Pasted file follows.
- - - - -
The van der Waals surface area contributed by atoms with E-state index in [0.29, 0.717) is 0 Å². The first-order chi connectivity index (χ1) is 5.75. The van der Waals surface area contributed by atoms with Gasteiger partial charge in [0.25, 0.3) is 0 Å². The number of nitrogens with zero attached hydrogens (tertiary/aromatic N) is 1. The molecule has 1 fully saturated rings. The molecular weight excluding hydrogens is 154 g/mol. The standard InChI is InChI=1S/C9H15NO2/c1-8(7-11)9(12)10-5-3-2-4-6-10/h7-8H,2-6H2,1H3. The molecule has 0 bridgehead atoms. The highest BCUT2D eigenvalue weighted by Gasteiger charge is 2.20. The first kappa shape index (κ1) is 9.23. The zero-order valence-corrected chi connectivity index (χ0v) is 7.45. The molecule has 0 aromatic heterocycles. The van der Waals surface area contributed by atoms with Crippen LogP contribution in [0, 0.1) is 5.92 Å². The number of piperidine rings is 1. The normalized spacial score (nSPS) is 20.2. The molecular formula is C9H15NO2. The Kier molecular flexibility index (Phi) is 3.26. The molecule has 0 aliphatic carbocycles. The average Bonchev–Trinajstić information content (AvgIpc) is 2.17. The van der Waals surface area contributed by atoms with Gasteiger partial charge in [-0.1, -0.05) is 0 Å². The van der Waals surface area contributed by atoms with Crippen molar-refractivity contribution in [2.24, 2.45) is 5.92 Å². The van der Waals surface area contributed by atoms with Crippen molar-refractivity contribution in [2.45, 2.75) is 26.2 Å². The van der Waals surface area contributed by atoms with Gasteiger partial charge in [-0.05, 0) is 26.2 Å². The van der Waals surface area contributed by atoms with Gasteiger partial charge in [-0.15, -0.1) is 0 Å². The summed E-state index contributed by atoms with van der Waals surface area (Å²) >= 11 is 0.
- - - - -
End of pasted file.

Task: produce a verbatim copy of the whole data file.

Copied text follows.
The van der Waals surface area contributed by atoms with E-state index in [0.29, 0.717) is 0 Å². The first-order chi connectivity index (χ1) is 5.75. The van der Waals surface area contributed by atoms with Gasteiger partial charge in [0.25, 0.3) is 0 Å². The number of nitrogens with zero attached hydrogens (tertiary/aromatic N) is 1. The molecule has 1 fully saturated rings. The molecular weight excluding hydrogens is 154 g/mol. The standard InChI is InChI=1S/C9H15NO2/c1-8(7-11)9(12)10-5-3-2-4-6-10/h7-8H,2-6H2,1H3. The molecule has 0 bridgehead atoms. The highest BCUT2D eigenvalue weighted by Gasteiger charge is 2.20. The first kappa shape index (κ1) is 9.23. The zero-order valence-corrected chi connectivity index (χ0v) is 7.45. The molecule has 0 aromatic heterocycles. The van der Waals surface area contributed by atoms with Crippen LogP contribution in [0, 0.1) is 5.92 Å². The number of piperidine rings is 1. The normalized spacial score (nSPS) is 20.2. The molecular formula is C9H15NO2. The Kier molecular flexibility index (Phi) is 3.26. The molecule has 0 aliphatic carbocycles. The average Bonchev–Trinajstić information content (AvgIpc) is 2.17. The van der Waals surface area contributed by atoms with Gasteiger partial charge in [-0.1, -0.05) is 0 Å². The van der Waals surface area contributed by atoms with Crippen molar-refractivity contribution in [2.24, 2.45) is 5.92 Å². The van der Waals surface area contributed by atoms with Crippen molar-refractivity contribution in [2.45, 2.75) is 26.2 Å². The van der Waals surface area contributed by atoms with Gasteiger partial charge in [-0.05, 0) is 26.2 Å². The van der Waals surface area contributed by atoms with Gasteiger partial charge in [-0.15, -0.1) is 0 Å². The summed E-state index contributed by atoms with van der Waals surface area (Å²) >= 11 is 0.